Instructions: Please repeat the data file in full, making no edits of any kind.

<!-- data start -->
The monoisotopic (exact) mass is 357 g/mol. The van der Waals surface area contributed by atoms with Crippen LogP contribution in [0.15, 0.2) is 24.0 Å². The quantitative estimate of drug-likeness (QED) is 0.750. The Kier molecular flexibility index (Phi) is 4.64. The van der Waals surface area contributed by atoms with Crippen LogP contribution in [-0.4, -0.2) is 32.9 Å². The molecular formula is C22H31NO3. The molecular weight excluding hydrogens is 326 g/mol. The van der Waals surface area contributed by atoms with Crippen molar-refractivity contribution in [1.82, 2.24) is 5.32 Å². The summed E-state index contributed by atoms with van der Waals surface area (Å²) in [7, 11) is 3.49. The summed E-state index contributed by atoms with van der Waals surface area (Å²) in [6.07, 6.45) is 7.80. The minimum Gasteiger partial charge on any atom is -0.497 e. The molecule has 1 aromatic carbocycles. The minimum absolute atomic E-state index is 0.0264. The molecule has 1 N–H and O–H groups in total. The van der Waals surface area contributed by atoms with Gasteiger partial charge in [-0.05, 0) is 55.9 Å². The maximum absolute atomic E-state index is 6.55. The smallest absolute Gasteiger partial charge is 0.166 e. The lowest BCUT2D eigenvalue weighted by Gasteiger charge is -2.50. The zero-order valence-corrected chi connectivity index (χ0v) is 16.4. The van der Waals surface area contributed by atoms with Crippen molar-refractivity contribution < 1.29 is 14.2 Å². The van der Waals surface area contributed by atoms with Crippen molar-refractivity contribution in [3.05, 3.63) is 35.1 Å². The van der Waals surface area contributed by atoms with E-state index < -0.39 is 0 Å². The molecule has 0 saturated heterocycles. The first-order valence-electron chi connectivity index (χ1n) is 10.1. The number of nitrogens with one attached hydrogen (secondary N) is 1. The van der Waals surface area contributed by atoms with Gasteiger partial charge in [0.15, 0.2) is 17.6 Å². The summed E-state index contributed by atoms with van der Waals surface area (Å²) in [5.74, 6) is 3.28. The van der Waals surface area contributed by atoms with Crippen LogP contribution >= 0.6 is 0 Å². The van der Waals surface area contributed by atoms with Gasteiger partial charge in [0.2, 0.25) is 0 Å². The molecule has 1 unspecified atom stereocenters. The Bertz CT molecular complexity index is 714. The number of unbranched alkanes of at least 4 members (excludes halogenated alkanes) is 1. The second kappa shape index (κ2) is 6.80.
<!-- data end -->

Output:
The monoisotopic (exact) mass is 357 g/mol. The van der Waals surface area contributed by atoms with Crippen LogP contribution in [0.15, 0.2) is 24.0 Å². The quantitative estimate of drug-likeness (QED) is 0.750. The Kier molecular flexibility index (Phi) is 4.64. The van der Waals surface area contributed by atoms with Crippen LogP contribution in [-0.4, -0.2) is 32.9 Å². The molecular formula is C22H31NO3. The molecular weight excluding hydrogens is 326 g/mol. The van der Waals surface area contributed by atoms with Crippen molar-refractivity contribution in [1.82, 2.24) is 5.32 Å². The summed E-state index contributed by atoms with van der Waals surface area (Å²) in [7, 11) is 3.49. The summed E-state index contributed by atoms with van der Waals surface area (Å²) in [6.07, 6.45) is 7.80. The minimum Gasteiger partial charge on any atom is -0.497 e. The molecule has 1 aromatic carbocycles. The minimum absolute atomic E-state index is 0.0264. The molecule has 1 N–H and O–H groups in total. The van der Waals surface area contributed by atoms with Gasteiger partial charge in [-0.05, 0) is 55.9 Å². The maximum absolute atomic E-state index is 6.55. The smallest absolute Gasteiger partial charge is 0.166 e. The lowest BCUT2D eigenvalue weighted by Gasteiger charge is -2.50. The zero-order valence-corrected chi connectivity index (χ0v) is 16.4. The van der Waals surface area contributed by atoms with Crippen molar-refractivity contribution < 1.29 is 14.2 Å². The van der Waals surface area contributed by atoms with Crippen molar-refractivity contribution in [3.05, 3.63) is 35.1 Å². The van der Waals surface area contributed by atoms with E-state index < -0.39 is 0 Å². The molecule has 0 saturated heterocycles. The first-order valence-electron chi connectivity index (χ1n) is 10.1. The number of nitrogens with one attached hydrogen (secondary N) is 1. The van der Waals surface area contributed by atoms with Gasteiger partial charge in [0.15, 0.2) is 17.6 Å². The summed E-state index contributed by atoms with van der Waals surface area (Å²) in [5.74, 6) is 3.28. The van der Waals surface area contributed by atoms with Crippen LogP contribution >= 0.6 is 0 Å². The van der Waals surface area contributed by atoms with Gasteiger partial charge in [0.2, 0.25) is 0 Å². The molecule has 1 unspecified atom stereocenters. The Bertz CT molecular complexity index is 714. The number of unbranched alkanes of at least 4 members (excludes halogenated alkanes) is 1. The second kappa shape index (κ2) is 6.80.